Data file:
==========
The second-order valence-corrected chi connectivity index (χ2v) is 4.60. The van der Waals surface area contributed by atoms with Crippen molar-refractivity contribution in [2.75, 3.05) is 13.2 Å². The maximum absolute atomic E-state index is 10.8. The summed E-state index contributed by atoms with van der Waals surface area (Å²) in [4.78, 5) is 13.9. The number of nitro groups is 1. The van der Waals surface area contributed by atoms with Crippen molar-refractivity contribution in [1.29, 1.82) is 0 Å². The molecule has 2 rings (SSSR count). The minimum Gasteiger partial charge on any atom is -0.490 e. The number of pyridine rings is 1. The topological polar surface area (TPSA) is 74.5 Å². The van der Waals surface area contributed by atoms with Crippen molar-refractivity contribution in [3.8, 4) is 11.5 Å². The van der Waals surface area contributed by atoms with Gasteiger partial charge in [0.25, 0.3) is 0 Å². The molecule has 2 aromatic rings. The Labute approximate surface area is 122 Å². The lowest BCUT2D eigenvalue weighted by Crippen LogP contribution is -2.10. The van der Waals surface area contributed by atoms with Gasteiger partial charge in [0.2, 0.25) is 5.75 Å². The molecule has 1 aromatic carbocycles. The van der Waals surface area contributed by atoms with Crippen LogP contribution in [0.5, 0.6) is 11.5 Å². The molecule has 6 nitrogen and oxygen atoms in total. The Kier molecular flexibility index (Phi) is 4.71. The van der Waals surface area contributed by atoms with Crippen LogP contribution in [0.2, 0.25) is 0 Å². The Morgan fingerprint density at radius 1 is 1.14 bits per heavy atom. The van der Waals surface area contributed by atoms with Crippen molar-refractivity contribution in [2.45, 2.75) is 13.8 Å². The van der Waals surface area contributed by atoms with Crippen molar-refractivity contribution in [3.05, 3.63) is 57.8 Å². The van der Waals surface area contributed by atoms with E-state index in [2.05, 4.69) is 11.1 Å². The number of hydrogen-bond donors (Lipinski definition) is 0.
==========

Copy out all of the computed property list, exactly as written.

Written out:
The second-order valence-corrected chi connectivity index (χ2v) is 4.60. The van der Waals surface area contributed by atoms with Crippen molar-refractivity contribution in [2.75, 3.05) is 13.2 Å². The maximum absolute atomic E-state index is 10.8. The summed E-state index contributed by atoms with van der Waals surface area (Å²) in [4.78, 5) is 13.9. The number of nitro groups is 1. The van der Waals surface area contributed by atoms with Crippen molar-refractivity contribution in [1.29, 1.82) is 0 Å². The molecule has 2 rings (SSSR count). The minimum Gasteiger partial charge on any atom is -0.490 e. The number of pyridine rings is 1. The topological polar surface area (TPSA) is 74.5 Å². The van der Waals surface area contributed by atoms with Crippen molar-refractivity contribution in [3.8, 4) is 11.5 Å². The van der Waals surface area contributed by atoms with Gasteiger partial charge in [0.25, 0.3) is 0 Å². The molecule has 2 aromatic rings. The Labute approximate surface area is 122 Å². The lowest BCUT2D eigenvalue weighted by Crippen LogP contribution is -2.10. The van der Waals surface area contributed by atoms with Gasteiger partial charge in [0.2, 0.25) is 5.75 Å². The molecule has 1 aromatic carbocycles. The van der Waals surface area contributed by atoms with Crippen LogP contribution in [0.5, 0.6) is 11.5 Å². The molecule has 6 nitrogen and oxygen atoms in total. The Kier molecular flexibility index (Phi) is 4.71. The van der Waals surface area contributed by atoms with Crippen LogP contribution in [0.2, 0.25) is 0 Å². The Morgan fingerprint density at radius 1 is 1.14 bits per heavy atom. The van der Waals surface area contributed by atoms with Crippen molar-refractivity contribution in [2.45, 2.75) is 13.8 Å². The van der Waals surface area contributed by atoms with Crippen molar-refractivity contribution in [3.05, 3.63) is 57.8 Å². The van der Waals surface area contributed by atoms with E-state index in [2.05, 4.69) is 11.1 Å². The number of hydrogen-bond donors (Lipinski definition) is 0.